Artists are responsible for teaching three times per week for the entire five-week program (Monday, July 9 - Wednesday August 8, 2011), plus pre-program curriculum planning for four weeks starting June 6, as well as extra time to install and de-install the final exhibition by August 29.  Classes run at Southern Exposure for three hours and take place on Mondays, Wednesdays, and Thursdays from 1-4 pm.

To apply:
  • Your resume and a cover letter
  • Work Samples: a CD or flash drive with no more than 15 images; for video work, submit a DVD with no more than 5 minutes of work. Please include a descriptive list describing each sample. If you would like your work samples returned to you, please include a SASE.
  • A brief description of your ideas for the program (no more than one page) and one sample thematic and skill oriented lesson that addresses materials needed, the objective of the lesson and skills learned (no more than one page).

    Mail or deliver all materials to:
    Aimee Shapiro, Artists in Education Program Manager
    MVS Teaching Applications
    Southern Exposure
    3030 20th Street
    San Francisco, CA 94110
**no original artworks, email or fax submissions will be accepted.

Contact:Aimee Shapiro

Deadline: 05-07-2012


Discussion and Video: Impressionism Degas and Color Theory

1) Compare and contrast the two paintings above in terms of their form. Be sure to use as much of the following vocabulary as you can, perspective, illusionism, realism, chiaroscuro, hue, value, intensity, primary, secondary, tertiary, non-local, local color, optical mixing. 

2) Come up with a thesis and compare and contrast the points of view of each of these artists.

"I Sit and Look Out" by Walt Whitman portrait of Whitman by Eakins

I Sit and Look Out 
Walt Whitman
I SIT and look out upon all the sorrows of the world, and upon all oppression and shame; I hear secret convulsive sobs from young men, at anguish with themselves, remorseful after deeds done; I see, in low life, the mother misused by her children, dying, neglected, gaunt, desperate; I see the wife misused by her husband—I see the treacherous seducer of young women; I mark the ranklings of jealousy and unrequited love, attempted to be hid—I see these sights on the earth; I see the workings of battle, pestilence, tyranny—I see martyrs and prisoners; I observe a famine at sea—I observe the sailors casting lots who shall be kill’d, to preserve the lives of the rest; I observe the slights and degradations cast by arrogant persons upon laborers, the poor, and upon negroes, and the like; All these—All the meanness and agony without end, I sitting, look out upon, See, hear, and am silent.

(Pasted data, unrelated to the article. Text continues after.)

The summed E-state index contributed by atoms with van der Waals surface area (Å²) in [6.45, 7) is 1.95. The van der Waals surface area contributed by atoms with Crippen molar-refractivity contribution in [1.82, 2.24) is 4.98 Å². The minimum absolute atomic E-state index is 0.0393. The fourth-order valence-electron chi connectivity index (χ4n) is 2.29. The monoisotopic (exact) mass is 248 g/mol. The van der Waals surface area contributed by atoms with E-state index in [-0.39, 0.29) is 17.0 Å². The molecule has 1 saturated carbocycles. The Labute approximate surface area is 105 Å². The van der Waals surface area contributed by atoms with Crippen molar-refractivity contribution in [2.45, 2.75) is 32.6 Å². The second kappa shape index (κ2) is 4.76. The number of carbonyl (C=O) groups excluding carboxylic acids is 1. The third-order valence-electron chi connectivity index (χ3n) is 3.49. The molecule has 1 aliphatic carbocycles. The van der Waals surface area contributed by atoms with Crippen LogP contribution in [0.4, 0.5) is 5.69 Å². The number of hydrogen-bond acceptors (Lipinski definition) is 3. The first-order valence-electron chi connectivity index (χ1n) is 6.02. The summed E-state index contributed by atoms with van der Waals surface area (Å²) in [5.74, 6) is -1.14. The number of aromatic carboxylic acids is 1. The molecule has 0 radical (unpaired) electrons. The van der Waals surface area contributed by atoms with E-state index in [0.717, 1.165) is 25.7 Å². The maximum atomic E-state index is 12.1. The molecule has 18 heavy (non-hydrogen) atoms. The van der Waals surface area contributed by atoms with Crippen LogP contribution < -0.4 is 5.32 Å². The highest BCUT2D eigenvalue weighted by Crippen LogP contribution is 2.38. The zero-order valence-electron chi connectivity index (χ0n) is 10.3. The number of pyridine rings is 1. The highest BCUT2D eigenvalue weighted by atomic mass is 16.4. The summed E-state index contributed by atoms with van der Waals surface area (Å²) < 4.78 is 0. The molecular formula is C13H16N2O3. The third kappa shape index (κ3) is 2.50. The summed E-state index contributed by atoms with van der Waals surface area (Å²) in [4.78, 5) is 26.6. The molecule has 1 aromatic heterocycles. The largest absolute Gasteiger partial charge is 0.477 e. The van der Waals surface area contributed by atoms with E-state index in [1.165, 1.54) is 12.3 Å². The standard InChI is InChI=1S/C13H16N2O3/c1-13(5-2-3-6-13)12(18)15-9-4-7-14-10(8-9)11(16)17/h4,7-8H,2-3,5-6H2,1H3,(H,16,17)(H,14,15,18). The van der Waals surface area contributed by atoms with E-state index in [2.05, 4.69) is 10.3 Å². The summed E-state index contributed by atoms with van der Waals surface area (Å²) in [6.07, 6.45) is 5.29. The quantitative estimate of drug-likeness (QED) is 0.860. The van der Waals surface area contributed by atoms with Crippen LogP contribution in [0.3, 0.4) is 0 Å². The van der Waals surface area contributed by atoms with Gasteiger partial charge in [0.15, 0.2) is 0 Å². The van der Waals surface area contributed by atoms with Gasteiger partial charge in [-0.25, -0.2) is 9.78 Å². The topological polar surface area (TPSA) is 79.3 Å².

Discussion and Video: Neoclassical Art


1) What style of painting is this? How is this style a break from past traditions? What kinds of things is this painter borrowing from past styles? Names some of the periods/styles that this artist is referencing. How is detail used as a kind of rhetorical or pursuasive element? How does the iconography of this painting reflect some of Jean-Jacques Rousseau’s ideas about society? 

2) Describe how this painters use of classical humanism and classicism in general is a break from earlier uses of classicism during the Renaissance. How does this style incorporate elements from Caravaggio’s and Velasquez’ paintings? 

3) How is this painter using references to classicism in a different way then other artists? How does the iconography of this painting reflect some of Jean-Jacques Rousseau’s ideas about society? 

4)Both of these works are based on a treatises by two famous architects. Name both architects who wrote and or republished treatises and discuss these architects influence on these two buildings. Make sure you discuss how this architect has affected both the iconography and form of these structures.


Some Wash Drawings

I love pen and ink wash drawings so I've been doing a bunch and selling them on Etsy for about $25 each.  If you like one please visit my shop:

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The Changing Face of Homelessness: A Collection of Portraits by Santa Clara University Photography Students

I'd like to invite you to attend an exhibit of photographs by students from Santa Clara College.

The exhibit, The Changing Face of Homelessness: A Collection of Portraits by Santa Clara University Photography Students